Teaching syllables to children doesn’t have to be a highly-intensive task! Here are a few simple ways to integrate syllable learning into the day, whether in the classroom or at home. These activities don’t require any prep work, so they’re perfect to use “on the fly”. How do you teach this important reading readiness concept?
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what are syllables?
Syllables are the chunks of words that we naturally create when speaking – unbroken sounds that make up words. They can be vowel sounds on their own or with accompanying consonant sounds. When I explain it to young children, I say something along the lines of , “a syllable is part of a word.” Yes, that’s incredibly simplistic! I find that the experience in breaking words down into syllables is more important than the definition (for young kids).
movement-based syllable activities
Little kids need to move around a lot, so why not incorporate some physical activities while teaching syllables!? In addition to being fun, it also really directs the children’s attention to the different number of syllables in words. Here are some ideas –
- The Syllable Hop – Explain that everyone will hop in time with the syllables of a word. Remind the kiddos what syllables are and model the activity quickly. Depending on what the kids understand, this could be a shadow activity – you say the word, model it, and then have the kiddos copy what you did. Say words that the children know and have fun hopping around!
- Syllable Number Run – Set up a space that has enough room for the kiddos to run around. Even better, take the game outside! Place a 1 in one area, a 2 in a different spot, and a 3 in a third spot. Shout a word and have the children run to the number that represents the correct amount of syllables. Say the word slowly, broken down into syllables, to help children self-correct.
- Kick the Syllable – Grab a couple of kick balls or soccer balls, of any are handy. If not, the kiddos can pretend to be kicking a ball instead. This is another one that would be great outside! If inside, I’d suggest a smaller, softer ball of some kind. Say a word slowly and have the kids will kick out for every syllable in a word. If some balls are on-hand, set them up based on the word. For example, ‘snow’ would have just one ball, while ‘kitten’ would have two. Kids can kick the ball for each syllable.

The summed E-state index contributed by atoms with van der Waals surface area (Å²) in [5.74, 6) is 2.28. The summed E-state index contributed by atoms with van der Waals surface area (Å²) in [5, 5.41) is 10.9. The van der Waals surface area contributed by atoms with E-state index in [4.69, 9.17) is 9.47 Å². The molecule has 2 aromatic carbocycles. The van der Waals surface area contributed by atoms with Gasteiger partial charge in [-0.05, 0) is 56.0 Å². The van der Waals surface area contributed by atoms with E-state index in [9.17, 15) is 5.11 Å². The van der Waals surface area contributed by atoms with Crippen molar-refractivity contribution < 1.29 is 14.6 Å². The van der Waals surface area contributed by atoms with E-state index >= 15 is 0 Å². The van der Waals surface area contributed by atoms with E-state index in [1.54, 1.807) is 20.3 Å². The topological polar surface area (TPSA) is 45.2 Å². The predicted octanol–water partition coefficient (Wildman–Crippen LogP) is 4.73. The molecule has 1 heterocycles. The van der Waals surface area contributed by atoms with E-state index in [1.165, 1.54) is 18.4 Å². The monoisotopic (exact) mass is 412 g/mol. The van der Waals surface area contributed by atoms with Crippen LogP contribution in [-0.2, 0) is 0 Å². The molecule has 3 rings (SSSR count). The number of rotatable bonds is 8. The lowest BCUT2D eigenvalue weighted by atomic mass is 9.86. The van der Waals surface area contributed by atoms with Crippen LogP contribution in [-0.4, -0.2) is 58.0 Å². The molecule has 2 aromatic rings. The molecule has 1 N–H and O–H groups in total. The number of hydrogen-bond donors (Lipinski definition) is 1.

teaching syllables with kids’ names
Regular readers of Fun-A-Day know how much I love using children’s names in preschool! Names are super important to young kiddos, and children are more interested in learning when their names are involved. So use the children and their names when teaching syllables! Here are a few no-prep ideas to do just that:
- Incorporate the kids’ names into any of the above movement-based activities.
- Line the children up based on the syllables in their names! “If you have 2 syllables in your name, please get in line.” “Let’s clap the syllables in our friends’ names as we get ready to go outside. Mary is first! Mar-y! 2 syllables!”
- Play a silly stand up and sit down game with the kids. “Stand up if you have 1 syllable in your name. Sit down if you have 2 syllables in your name.”
- Sort the children based on how many syllables are in their names. “Let’s have everyone with 4 syllables stand by the reading center. If you have 2 syllables in your name, stand by the block center.”
- Play a quick “I’m thinking of . . .” game using the kids’ names. “I’m thinking of a person who has 2 syllables in her name. Her name starts with B.”
more simple syllable activities
As I mentioned above, teaching syllables doesn’t need to be a big production. It can be interwoven into the aspects of the home or preschool day. A few other ways to bring the kids’ attentions to syllables within words:
- Integrate a quick syllable comment into a consistent part of the day. For example, when discussing the calendar. At the beginning of the month, model clapping the syllables in the name of the month. The kids will start joining in soon. By the end of the month, most of them will be able to lead this without help.
- Break up known words into syllables, stretching the word out. “It’s time to go out-side. Oooh, outside has two syllables.” Clap along to bring more attention to the differentiation of syllables in the words.
- Make up silly tunes to go along with this. For example – “Kit-ten has two syllables, doo-dah! Doo-dah! Kit-ten has two syllables, oh the doo-dah day!” Nothing fancy at all, but it makes the kids giggle when I do that. Eventually, they’ll join in too!
What are some easy-peasy, no preparation required activities do you use when teaching syllables to the kiddos? I’d love to add some more ideas to my “toolbox.”
Be sure to keep up with The Ultimate Guide to Learning to Read! I’ll be updating that post throughout the year as more and more activities are shared!
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